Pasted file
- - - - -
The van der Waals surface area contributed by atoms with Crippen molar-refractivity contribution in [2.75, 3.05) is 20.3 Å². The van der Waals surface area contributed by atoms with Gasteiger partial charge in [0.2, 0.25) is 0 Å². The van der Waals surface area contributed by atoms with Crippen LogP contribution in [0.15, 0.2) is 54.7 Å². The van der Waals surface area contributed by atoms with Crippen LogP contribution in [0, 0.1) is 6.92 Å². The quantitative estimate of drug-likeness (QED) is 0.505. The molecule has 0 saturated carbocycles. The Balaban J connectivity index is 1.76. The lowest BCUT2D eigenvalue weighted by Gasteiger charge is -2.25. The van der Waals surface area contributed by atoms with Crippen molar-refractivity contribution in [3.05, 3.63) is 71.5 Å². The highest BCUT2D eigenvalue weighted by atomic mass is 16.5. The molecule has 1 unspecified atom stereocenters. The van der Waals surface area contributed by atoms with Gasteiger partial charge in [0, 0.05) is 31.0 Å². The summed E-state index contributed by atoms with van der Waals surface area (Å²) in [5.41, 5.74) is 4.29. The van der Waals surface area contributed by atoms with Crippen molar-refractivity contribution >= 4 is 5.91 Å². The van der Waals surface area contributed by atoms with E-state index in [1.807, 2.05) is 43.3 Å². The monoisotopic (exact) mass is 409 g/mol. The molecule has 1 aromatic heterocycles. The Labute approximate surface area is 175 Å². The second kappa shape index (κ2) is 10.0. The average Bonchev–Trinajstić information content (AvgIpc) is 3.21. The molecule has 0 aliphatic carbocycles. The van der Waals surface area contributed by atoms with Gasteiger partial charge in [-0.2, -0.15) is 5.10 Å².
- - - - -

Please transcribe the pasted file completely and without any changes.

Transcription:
The van der Waals surface area contributed by atoms with Crippen molar-refractivity contribution in [2.75, 3.05) is 20.3 Å². The van der Waals surface area contributed by atoms with Gasteiger partial charge in [0.2, 0.25) is 0 Å². The van der Waals surface area contributed by atoms with Crippen LogP contribution in [0.15, 0.2) is 54.7 Å². The van der Waals surface area contributed by atoms with Crippen LogP contribution in [0, 0.1) is 6.92 Å². The quantitative estimate of drug-likeness (QED) is 0.505. The molecule has 0 saturated carbocycles. The Balaban J connectivity index is 1.76. The lowest BCUT2D eigenvalue weighted by Gasteiger charge is -2.25. The van der Waals surface area contributed by atoms with Crippen molar-refractivity contribution in [3.05, 3.63) is 71.5 Å². The highest BCUT2D eigenvalue weighted by atomic mass is 16.5. The molecule has 1 unspecified atom stereocenters. The van der Waals surface area contributed by atoms with Gasteiger partial charge in [0, 0.05) is 31.0 Å². The summed E-state index contributed by atoms with van der Waals surface area (Å²) in [5.41, 5.74) is 4.29. The van der Waals surface area contributed by atoms with Crippen molar-refractivity contribution >= 4 is 5.91 Å². The van der Waals surface area contributed by atoms with E-state index in [1.807, 2.05) is 43.3 Å². The monoisotopic (exact) mass is 409 g/mol. The molecule has 1 aromatic heterocycles. The Labute approximate surface area is 175 Å². The second kappa shape index (κ2) is 10.0. The average Bonchev–Trinajstić information content (AvgIpc) is 3.21. The molecule has 0 aliphatic carbocycles. The van der Waals surface area contributed by atoms with Gasteiger partial charge in [-0.2, -0.15) is 5.10 Å².